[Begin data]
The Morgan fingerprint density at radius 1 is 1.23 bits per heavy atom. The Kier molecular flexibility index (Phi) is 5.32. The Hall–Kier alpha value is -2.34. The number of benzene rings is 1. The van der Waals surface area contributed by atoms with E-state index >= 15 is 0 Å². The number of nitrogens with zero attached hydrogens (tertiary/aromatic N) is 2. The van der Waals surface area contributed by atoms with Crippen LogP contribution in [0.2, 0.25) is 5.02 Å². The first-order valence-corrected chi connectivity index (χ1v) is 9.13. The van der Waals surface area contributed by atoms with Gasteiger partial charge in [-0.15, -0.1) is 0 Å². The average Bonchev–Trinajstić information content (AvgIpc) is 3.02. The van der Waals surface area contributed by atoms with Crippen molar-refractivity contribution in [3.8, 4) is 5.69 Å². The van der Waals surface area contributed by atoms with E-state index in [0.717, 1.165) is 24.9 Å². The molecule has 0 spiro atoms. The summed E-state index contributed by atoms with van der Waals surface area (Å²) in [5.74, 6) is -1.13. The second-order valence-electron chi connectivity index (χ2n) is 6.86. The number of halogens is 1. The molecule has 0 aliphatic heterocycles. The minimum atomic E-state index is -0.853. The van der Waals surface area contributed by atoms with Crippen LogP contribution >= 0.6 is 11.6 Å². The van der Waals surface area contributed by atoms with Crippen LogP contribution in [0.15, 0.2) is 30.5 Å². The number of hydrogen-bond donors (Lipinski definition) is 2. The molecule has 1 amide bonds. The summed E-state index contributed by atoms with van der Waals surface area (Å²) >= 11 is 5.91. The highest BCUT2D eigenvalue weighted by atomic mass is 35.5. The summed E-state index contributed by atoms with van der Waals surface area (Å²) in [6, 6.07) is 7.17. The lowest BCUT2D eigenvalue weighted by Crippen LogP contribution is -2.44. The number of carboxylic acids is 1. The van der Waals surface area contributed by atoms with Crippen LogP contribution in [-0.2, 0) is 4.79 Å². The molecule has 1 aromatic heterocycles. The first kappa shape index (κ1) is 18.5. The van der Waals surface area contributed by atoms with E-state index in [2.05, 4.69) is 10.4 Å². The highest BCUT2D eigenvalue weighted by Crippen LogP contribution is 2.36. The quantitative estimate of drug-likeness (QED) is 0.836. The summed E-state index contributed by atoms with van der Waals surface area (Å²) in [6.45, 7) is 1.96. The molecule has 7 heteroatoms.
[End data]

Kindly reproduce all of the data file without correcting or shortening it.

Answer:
The Morgan fingerprint density at radius 1 is 1.23 bits per heavy atom. The Kier molecular flexibility index (Phi) is 5.32. The Hall–Kier alpha value is -2.34. The number of benzene rings is 1. The van der Waals surface area contributed by atoms with E-state index >= 15 is 0 Å². The number of nitrogens with zero attached hydrogens (tertiary/aromatic N) is 2. The van der Waals surface area contributed by atoms with Crippen LogP contribution in [0.2, 0.25) is 5.02 Å². The first-order valence-corrected chi connectivity index (χ1v) is 9.13. The van der Waals surface area contributed by atoms with Gasteiger partial charge in [-0.15, -0.1) is 0 Å². The average Bonchev–Trinajstić information content (AvgIpc) is 3.02. The van der Waals surface area contributed by atoms with Crippen molar-refractivity contribution in [3.8, 4) is 5.69 Å². The van der Waals surface area contributed by atoms with E-state index in [0.717, 1.165) is 24.9 Å². The molecule has 0 spiro atoms. The summed E-state index contributed by atoms with van der Waals surface area (Å²) in [5.74, 6) is -1.13. The second-order valence-electron chi connectivity index (χ2n) is 6.86. The number of halogens is 1. The molecule has 0 aliphatic heterocycles. The minimum atomic E-state index is -0.853. The van der Waals surface area contributed by atoms with Crippen LogP contribution >= 0.6 is 11.6 Å². The van der Waals surface area contributed by atoms with Crippen LogP contribution in [0.15, 0.2) is 30.5 Å². The number of hydrogen-bond donors (Lipinski definition) is 2. The molecule has 1 amide bonds. The summed E-state index contributed by atoms with van der Waals surface area (Å²) >= 11 is 5.91. The highest BCUT2D eigenvalue weighted by atomic mass is 35.5. The summed E-state index contributed by atoms with van der Waals surface area (Å²) in [6, 6.07) is 7.17. The lowest BCUT2D eigenvalue weighted by Crippen LogP contribution is -2.44. The number of carboxylic acids is 1. The van der Waals surface area contributed by atoms with Crippen LogP contribution in [-0.2, 0) is 4.79 Å². The molecule has 1 aromatic heterocycles. The first kappa shape index (κ1) is 18.5. The van der Waals surface area contributed by atoms with E-state index in [2.05, 4.69) is 10.4 Å². The highest BCUT2D eigenvalue weighted by Crippen LogP contribution is 2.36. The quantitative estimate of drug-likeness (QED) is 0.836. The summed E-state index contributed by atoms with van der Waals surface area (Å²) in [6.45, 7) is 1.96. The molecule has 7 heteroatoms.